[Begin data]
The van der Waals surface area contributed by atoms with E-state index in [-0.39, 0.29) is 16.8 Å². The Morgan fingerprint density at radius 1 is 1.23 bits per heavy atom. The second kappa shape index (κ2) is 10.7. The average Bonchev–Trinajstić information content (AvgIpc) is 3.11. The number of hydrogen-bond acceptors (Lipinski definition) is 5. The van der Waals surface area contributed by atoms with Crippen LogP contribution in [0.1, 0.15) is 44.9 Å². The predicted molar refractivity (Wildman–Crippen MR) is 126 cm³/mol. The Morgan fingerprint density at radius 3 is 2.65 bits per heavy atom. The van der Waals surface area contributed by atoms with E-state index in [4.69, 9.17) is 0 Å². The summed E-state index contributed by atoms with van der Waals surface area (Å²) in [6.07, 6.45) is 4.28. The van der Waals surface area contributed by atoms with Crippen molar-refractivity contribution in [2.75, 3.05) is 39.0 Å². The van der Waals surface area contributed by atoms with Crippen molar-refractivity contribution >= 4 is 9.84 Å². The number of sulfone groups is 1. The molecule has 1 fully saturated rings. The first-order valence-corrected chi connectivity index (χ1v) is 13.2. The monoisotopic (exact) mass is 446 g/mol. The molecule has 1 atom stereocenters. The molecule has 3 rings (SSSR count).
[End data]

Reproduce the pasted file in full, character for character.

The van der Waals surface area contributed by atoms with E-state index in [-0.39, 0.29) is 16.8 Å². The Morgan fingerprint density at radius 1 is 1.23 bits per heavy atom. The second kappa shape index (κ2) is 10.7. The average Bonchev–Trinajstić information content (AvgIpc) is 3.11. The number of hydrogen-bond acceptors (Lipinski definition) is 5. The van der Waals surface area contributed by atoms with Crippen LogP contribution in [0.1, 0.15) is 44.9 Å². The predicted molar refractivity (Wildman–Crippen MR) is 126 cm³/mol. The Morgan fingerprint density at radius 3 is 2.65 bits per heavy atom. The van der Waals surface area contributed by atoms with E-state index in [4.69, 9.17) is 0 Å². The summed E-state index contributed by atoms with van der Waals surface area (Å²) in [6.07, 6.45) is 4.28. The van der Waals surface area contributed by atoms with Crippen molar-refractivity contribution in [2.75, 3.05) is 39.0 Å². The van der Waals surface area contributed by atoms with Crippen molar-refractivity contribution >= 4 is 9.84 Å². The number of sulfone groups is 1. The molecule has 1 fully saturated rings. The first-order valence-corrected chi connectivity index (χ1v) is 13.2. The monoisotopic (exact) mass is 446 g/mol. The molecule has 1 atom stereocenters. The molecule has 3 rings (SSSR count).